Use of 5G Near US Airports is Postponed

Telecom operators Verizon and AT&T agree to a request to delay the rollout of new 5G telecom services near airports in the United States by two weeks.


The trade association of American airlines had submitted an emergency request to the Federal Communications Commission for this. According to the airlines, 5G can disrupt flights. The White House also called for a delay.

“We have agreed to a two-week delay, promising with certainty that we can bring our groundbreaking 5G network to this country in January,” Verizon said after hours of consultations with the FCC, among others. AT&T said it would agree to a US Secretary of Transportation Pete Buttigieg request.

The FCC had authorized the telecom providers to start offering 5G services in the US from Wednesday. However, according to Airlines for America, the new wireless signals threaten to disrupt aircraft and helicopter altitude-tracking equipment, which represents the top ten US airlines. This would make landings in poor visibility impossible and could cause delays, diversions and cancellations. Airlines for America fears that the problems surrounding 5G will lead to a cost of $2.1 billion in-flight disruptions.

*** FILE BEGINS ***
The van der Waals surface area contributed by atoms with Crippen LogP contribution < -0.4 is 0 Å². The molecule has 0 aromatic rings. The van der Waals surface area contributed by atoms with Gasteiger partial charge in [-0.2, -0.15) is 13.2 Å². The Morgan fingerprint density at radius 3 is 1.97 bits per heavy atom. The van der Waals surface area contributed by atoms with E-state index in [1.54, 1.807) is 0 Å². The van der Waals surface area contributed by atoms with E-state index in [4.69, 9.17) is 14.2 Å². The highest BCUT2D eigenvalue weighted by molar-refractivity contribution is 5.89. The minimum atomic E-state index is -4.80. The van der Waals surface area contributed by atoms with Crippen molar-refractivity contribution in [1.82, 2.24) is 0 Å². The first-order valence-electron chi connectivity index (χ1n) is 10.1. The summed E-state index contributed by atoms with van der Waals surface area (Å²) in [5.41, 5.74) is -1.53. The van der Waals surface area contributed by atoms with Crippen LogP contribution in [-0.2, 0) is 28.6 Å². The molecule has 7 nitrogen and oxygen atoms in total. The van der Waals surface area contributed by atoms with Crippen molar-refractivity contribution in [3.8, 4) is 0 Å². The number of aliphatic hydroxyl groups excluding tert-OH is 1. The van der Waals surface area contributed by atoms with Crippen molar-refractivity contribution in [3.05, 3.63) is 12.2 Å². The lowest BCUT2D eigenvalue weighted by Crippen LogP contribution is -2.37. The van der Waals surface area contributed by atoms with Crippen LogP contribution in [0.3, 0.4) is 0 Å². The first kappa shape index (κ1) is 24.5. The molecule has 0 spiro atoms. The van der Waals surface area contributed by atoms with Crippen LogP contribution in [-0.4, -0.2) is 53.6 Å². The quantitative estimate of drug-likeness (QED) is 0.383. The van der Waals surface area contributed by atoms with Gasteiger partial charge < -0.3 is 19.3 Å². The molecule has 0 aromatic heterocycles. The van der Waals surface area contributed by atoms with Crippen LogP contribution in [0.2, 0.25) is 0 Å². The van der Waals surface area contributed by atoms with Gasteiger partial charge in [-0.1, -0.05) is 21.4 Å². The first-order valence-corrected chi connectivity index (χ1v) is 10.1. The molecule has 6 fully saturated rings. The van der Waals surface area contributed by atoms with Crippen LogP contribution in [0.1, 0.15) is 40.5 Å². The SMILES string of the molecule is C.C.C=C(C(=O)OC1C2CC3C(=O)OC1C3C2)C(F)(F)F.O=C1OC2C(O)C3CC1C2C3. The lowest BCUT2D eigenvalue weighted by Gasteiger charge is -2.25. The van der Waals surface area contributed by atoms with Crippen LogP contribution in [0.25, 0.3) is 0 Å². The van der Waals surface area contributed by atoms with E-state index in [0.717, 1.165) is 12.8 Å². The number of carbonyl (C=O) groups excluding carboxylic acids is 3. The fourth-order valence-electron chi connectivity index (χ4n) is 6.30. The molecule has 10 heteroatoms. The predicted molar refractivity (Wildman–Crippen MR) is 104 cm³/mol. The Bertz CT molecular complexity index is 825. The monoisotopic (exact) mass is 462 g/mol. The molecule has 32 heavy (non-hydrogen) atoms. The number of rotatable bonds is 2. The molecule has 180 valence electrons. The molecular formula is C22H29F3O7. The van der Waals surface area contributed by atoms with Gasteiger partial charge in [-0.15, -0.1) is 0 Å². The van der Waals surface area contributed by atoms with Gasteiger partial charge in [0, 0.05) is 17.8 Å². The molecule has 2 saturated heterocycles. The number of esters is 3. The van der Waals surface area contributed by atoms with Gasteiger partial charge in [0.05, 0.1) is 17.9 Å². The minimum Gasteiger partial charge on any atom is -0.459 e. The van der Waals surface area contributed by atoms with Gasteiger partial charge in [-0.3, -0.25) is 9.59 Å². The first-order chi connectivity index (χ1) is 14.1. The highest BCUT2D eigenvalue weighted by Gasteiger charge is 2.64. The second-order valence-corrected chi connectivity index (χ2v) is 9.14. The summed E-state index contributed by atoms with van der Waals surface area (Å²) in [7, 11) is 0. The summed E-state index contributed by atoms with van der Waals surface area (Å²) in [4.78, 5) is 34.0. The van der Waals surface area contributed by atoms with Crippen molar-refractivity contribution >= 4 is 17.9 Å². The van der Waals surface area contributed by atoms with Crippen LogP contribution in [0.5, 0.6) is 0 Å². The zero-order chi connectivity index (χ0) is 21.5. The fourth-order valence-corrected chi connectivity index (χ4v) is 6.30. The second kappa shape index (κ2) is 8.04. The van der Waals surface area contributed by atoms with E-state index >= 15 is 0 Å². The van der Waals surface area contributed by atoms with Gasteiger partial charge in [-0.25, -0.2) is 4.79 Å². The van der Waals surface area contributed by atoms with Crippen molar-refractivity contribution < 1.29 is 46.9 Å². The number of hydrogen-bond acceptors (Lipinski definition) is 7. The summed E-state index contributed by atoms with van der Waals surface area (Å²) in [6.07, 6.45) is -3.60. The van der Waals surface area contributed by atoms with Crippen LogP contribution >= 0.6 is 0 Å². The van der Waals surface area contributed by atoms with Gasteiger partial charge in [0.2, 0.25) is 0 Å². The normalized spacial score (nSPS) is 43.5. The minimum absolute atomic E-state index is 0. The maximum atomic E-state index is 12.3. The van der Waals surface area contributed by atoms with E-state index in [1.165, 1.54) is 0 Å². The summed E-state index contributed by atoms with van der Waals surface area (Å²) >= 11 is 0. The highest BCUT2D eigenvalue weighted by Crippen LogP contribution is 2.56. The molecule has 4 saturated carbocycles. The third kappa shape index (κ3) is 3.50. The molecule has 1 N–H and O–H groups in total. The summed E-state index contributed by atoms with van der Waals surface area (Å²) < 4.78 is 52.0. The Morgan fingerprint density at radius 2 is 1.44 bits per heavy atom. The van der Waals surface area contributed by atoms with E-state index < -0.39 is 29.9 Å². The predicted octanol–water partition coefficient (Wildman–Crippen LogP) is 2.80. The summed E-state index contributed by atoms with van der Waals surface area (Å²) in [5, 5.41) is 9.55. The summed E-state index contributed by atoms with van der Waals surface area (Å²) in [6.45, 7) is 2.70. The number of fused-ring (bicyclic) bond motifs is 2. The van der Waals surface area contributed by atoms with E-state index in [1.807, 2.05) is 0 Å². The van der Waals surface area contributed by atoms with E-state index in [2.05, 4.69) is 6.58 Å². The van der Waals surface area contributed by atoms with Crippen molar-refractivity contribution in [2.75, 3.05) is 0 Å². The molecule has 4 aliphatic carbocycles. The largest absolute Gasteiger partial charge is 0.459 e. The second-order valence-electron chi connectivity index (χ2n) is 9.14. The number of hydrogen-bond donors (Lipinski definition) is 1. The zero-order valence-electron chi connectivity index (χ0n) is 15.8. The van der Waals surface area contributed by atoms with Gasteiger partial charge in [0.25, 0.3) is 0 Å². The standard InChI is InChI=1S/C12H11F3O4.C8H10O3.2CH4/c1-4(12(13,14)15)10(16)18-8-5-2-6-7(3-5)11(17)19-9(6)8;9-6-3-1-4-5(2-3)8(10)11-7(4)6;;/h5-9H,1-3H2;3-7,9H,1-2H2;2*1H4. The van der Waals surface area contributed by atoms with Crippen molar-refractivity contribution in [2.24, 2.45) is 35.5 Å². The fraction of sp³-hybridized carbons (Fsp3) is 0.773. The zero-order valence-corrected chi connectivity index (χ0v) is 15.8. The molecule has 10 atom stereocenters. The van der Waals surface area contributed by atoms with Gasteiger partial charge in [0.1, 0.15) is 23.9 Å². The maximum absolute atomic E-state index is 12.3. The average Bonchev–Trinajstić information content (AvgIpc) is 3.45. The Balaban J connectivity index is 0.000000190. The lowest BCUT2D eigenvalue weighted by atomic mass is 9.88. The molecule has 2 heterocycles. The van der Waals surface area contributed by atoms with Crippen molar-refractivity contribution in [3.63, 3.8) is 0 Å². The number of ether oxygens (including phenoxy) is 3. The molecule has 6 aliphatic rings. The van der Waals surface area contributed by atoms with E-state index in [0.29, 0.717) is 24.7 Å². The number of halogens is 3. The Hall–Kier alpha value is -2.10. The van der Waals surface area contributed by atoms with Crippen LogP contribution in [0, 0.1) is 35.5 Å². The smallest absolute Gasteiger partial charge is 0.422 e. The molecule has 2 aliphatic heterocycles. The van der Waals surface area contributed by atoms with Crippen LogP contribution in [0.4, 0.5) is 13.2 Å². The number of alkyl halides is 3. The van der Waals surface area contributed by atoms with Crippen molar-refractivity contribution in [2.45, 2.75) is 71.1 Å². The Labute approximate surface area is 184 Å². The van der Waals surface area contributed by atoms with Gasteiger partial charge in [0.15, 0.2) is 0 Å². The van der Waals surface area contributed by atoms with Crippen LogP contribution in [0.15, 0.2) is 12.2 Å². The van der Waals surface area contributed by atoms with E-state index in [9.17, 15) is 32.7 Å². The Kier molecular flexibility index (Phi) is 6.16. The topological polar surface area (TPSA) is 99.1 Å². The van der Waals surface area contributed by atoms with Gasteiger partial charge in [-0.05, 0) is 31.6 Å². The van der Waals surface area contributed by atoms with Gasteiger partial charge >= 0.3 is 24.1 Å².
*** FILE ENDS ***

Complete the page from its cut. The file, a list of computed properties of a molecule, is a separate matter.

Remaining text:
Verizon and AT&T claim that the 5G signals are sufficiently separated from the frequencies used by altimeters. In addition, industry organization CTIA, to which the telecom providers are affiliated, states that 5G works safely in almost forty countries and does not cause harmful interference to aviation activities in these countries.

The original 5G launch was scheduled for December 5 but postponed to tomorrow/Wednesday. During the two additional weeks of delay, the aviation regulator FAA will examine the modifications made to the equipment “to ensure they meet all safety requirements for the flights.”

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